ors, will mako monthly reports of work per
formed to Commander-in-Chief.
13. Department Commanders will urge the
elective and appointed officers of their Depart
ments to do great service for the Order. Lot
us all march forward. We nnmber over one
hundred thousand comrades. Let each mem
ber enlist one recruit. In. tho name of Frater
nity, Ciiarity, and Loyalty, let each seek to
enroll worthy comrades in our ranks, so that
we may all wear the same badge over hearts
devoted to tho principles of our order.
By command of
Co nr r-in-Ohicf.
F. E. Brown, Adjutant-General.
Headquarters Dept. of California,
Grand Army of the Republics
222 Sansorae st., San Francisco, Sept. 9, 1S32.
General Orders, No. 9.
I. The first semi-annual Encampment of thi3
Department assembled at Santa Cruz, Cal., on
August 12, 1532. An informal session was held
at headquarters of W. H. L. Wallace Post, No.
32, but owing to the small number of Posts
represented by regular delegates it was decided
that no business should be transacted except
such as could bo participated in by all com
rades present. A partial report was presented
by the assistant adjutant-general, showing that
during tho first six months the Department
had mustered 10 Posts aud 600 new recruits.
This ovidenco of good work is exceedingly
gratifying and encourages tho comrades to con
tinue the work and do all in their power to in
crease the number of Posts as well as the nieni
bership. II. In accordance with the expressed desire
of the majority of the comrades present at tho
informal session the comrades hereinafter
named aro hereby appointed to constituto a
temporary "Board oflieUef" who?e duty it shall
be to disburse any funds that may be set apart
as a General Relief Fund, to bo used to pay the ex
pense of burial of any deceased soldier or sailor
( not members of the G. A. R.) who have neither
friends nor money to pay necessary expenses,
and provided that no expense shall be assumed
for an amount in excess of the funds on hand
at the time. This temporary board wilt con
sider tho best system under which a permanent
Board of Relief may bo organized, aud report a
plan to the Sixteenth Annual Encampment of
this Department. Tho question of authority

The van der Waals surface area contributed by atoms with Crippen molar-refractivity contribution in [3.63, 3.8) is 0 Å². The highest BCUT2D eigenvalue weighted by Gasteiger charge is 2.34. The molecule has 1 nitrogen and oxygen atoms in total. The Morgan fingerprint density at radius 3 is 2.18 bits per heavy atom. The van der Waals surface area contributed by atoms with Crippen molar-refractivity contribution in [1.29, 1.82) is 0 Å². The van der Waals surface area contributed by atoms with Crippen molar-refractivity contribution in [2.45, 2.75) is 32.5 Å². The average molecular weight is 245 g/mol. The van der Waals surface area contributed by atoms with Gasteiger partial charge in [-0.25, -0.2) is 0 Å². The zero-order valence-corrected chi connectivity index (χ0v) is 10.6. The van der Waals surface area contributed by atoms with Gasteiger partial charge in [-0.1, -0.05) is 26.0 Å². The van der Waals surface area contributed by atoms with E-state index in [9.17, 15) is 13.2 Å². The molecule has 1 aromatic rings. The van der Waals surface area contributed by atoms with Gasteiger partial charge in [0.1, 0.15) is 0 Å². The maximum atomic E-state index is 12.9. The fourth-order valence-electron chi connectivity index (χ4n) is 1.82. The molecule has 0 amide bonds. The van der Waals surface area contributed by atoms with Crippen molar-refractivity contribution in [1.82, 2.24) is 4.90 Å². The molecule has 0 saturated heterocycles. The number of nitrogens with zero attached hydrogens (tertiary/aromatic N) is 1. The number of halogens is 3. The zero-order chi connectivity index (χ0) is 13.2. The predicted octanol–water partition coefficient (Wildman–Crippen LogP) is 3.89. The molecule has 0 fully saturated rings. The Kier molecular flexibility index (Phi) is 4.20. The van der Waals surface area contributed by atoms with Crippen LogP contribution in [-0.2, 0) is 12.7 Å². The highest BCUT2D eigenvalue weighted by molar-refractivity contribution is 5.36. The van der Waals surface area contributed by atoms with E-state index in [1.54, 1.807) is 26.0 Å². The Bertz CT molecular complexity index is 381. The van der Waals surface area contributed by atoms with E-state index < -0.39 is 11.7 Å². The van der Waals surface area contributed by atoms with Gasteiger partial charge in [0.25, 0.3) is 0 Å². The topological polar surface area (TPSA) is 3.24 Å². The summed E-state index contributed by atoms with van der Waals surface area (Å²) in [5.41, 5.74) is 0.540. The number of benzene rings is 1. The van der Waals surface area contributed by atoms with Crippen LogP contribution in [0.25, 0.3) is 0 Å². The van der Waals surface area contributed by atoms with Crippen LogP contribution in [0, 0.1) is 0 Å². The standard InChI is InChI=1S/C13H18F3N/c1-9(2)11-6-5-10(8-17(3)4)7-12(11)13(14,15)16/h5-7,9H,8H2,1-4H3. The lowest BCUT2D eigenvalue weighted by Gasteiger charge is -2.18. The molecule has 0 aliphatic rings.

of the informal session to provide for any ex
penditure of money having been raised, it is
hereby ordered that this committee will dis
burse money (if any is used) only by an order
ou the assistant quartermaster-general, signed
bv the chairman of the committee, and coun
tersigned by tho assistant adjutant-general of
The committee will be as follows: J, M.
Davis, S. X. D. C, chairman; A. T. Eggleston,
of Geo. II. Thomas Post, No. 2; S. F. Daniels,
of Lvon Post, No. 3; II. T. Hobbert, of Lincoln
Post No. 1 ; C. W. Breyfogle, of John A. Dix:
Post, No. 42.
III. The earnest attention of Post Command
ers i called to the urgent necessity of making
reports more promptly at tno cioao yi uio
quarter. Two Posts are still delinquent for
the second quarter. For this delay there is no
excuse. Adjutants of Posts :iro aware that re
ports will be required at the close of the quar
ter, and should have the blanks so filled trom
time to time that tho work of completing the
report can bo done in a short time. It is
especial I v important that reports should bo
promptlv forwarded for this (third) quarter, as
upon the strength of Posts as reported Septem
ber 30th is based the representation to tho
Annual Encampment. Pot Commanders aro
urged to mako extra eflbrt to prevent any re
port of suspended members in this quarter, to
the end that everv comrado may have repre
sentation. The hard work performed by com
rades in gaiuing recruits during the entiro
quarter mav bo lost in the number ot sus
pended members reported. Blanks for reports
have been sent to Post Commanders, and must
bo forwarded to A. A. G. as soon as October
10th. Posts delinquent for seeoud quarter aro
as follows: Kilpatrick Post, No. 3a; Nyo Post,
IV. Thero remains yet four months in whicli
good work may bo done for the good of the
Order. It is expected that Post No. 4G will be
mustered in this city Soptember 13th. There
aro many points where Posts may bo organized
and Assistant Inspectors and A. D. C. am per
form their duty in no better way than by
making their utmost endeavors to add to tho
list. Tho following aro names of a few places
whero thero are a sufficient number of veterans
to organ izo a Post: Woodland, Cal. ; Visalia,
Cal.; Bodie, Cal.; Nevada City, Cal.; Areata,
Cal.; Eureka, Cal.; Santa Barbara, Cal. ; Pres
cott, Ariz.; Lompoc, Cal.; Solum, Cal.; Wil
lows, Cal.; Gilroy.Cal.; Salinas, Cal. ; Antioch,
Cal. ; Reno, Nov.
V. Tho following additional appointments
on the staff of tho Department Commander aro
hereby announced to bo Assistant Inspectors:
Pmnrnflrt TTnrt- C. Dihblo. of Burnside Post,
No. 30; Comrado Horace H. Foote, of lhil.
Sheridan Post, No. 7; Comrade S. W. Collins,
of Gov. Morton Post. No. 41.
By commaud of
W. A. Robinson,
Geo. M. McCarty,
Aast. Adjt. General,